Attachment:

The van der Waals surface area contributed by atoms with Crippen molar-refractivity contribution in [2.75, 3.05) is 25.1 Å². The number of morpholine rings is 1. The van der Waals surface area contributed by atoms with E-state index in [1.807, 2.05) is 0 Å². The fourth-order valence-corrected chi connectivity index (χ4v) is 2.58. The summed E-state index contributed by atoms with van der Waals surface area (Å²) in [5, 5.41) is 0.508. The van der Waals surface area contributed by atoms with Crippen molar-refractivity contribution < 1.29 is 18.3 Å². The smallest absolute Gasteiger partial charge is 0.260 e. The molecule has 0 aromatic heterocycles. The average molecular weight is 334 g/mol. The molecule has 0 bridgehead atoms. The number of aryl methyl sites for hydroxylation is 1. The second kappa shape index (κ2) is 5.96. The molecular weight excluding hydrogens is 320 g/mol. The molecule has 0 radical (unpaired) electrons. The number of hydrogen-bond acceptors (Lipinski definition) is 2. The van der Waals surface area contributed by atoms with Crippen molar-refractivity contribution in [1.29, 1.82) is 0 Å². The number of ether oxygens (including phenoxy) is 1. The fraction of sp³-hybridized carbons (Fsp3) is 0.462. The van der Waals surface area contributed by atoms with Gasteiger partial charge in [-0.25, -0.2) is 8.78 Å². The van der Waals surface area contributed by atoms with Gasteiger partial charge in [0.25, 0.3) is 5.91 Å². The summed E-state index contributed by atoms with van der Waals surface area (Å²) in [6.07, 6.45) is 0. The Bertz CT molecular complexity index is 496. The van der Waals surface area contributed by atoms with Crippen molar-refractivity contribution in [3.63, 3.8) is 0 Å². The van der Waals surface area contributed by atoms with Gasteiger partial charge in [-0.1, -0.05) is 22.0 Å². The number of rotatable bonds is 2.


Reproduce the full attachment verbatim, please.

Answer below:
The van der Waals surface area contributed by atoms with Crippen molar-refractivity contribution in [2.75, 3.05) is 25.1 Å². The number of morpholine rings is 1. The van der Waals surface area contributed by atoms with E-state index in [1.807, 2.05) is 0 Å². The fourth-order valence-corrected chi connectivity index (χ4v) is 2.58. The summed E-state index contributed by atoms with van der Waals surface area (Å²) in [5, 5.41) is 0.508. The van der Waals surface area contributed by atoms with Crippen molar-refractivity contribution < 1.29 is 18.3 Å². The smallest absolute Gasteiger partial charge is 0.260 e. The molecule has 0 aromatic heterocycles. The average molecular weight is 334 g/mol. The molecule has 0 bridgehead atoms. The number of aryl methyl sites for hydroxylation is 1. The second kappa shape index (κ2) is 5.96. The molecular weight excluding hydrogens is 320 g/mol. The molecule has 0 radical (unpaired) electrons. The number of hydrogen-bond acceptors (Lipinski definition) is 2. The van der Waals surface area contributed by atoms with Crippen molar-refractivity contribution in [1.29, 1.82) is 0 Å². The number of ether oxygens (including phenoxy) is 1. The fraction of sp³-hybridized carbons (Fsp3) is 0.462. The van der Waals surface area contributed by atoms with Gasteiger partial charge in [-0.25, -0.2) is 8.78 Å². The van der Waals surface area contributed by atoms with Gasteiger partial charge in [0.25, 0.3) is 5.91 Å². The summed E-state index contributed by atoms with van der Waals surface area (Å²) in [6.07, 6.45) is 0. The Bertz CT molecular complexity index is 496. The van der Waals surface area contributed by atoms with Crippen molar-refractivity contribution in [3.63, 3.8) is 0 Å². The van der Waals surface area contributed by atoms with Gasteiger partial charge in [-0.1, -0.05) is 22.0 Å². The number of rotatable bonds is 2.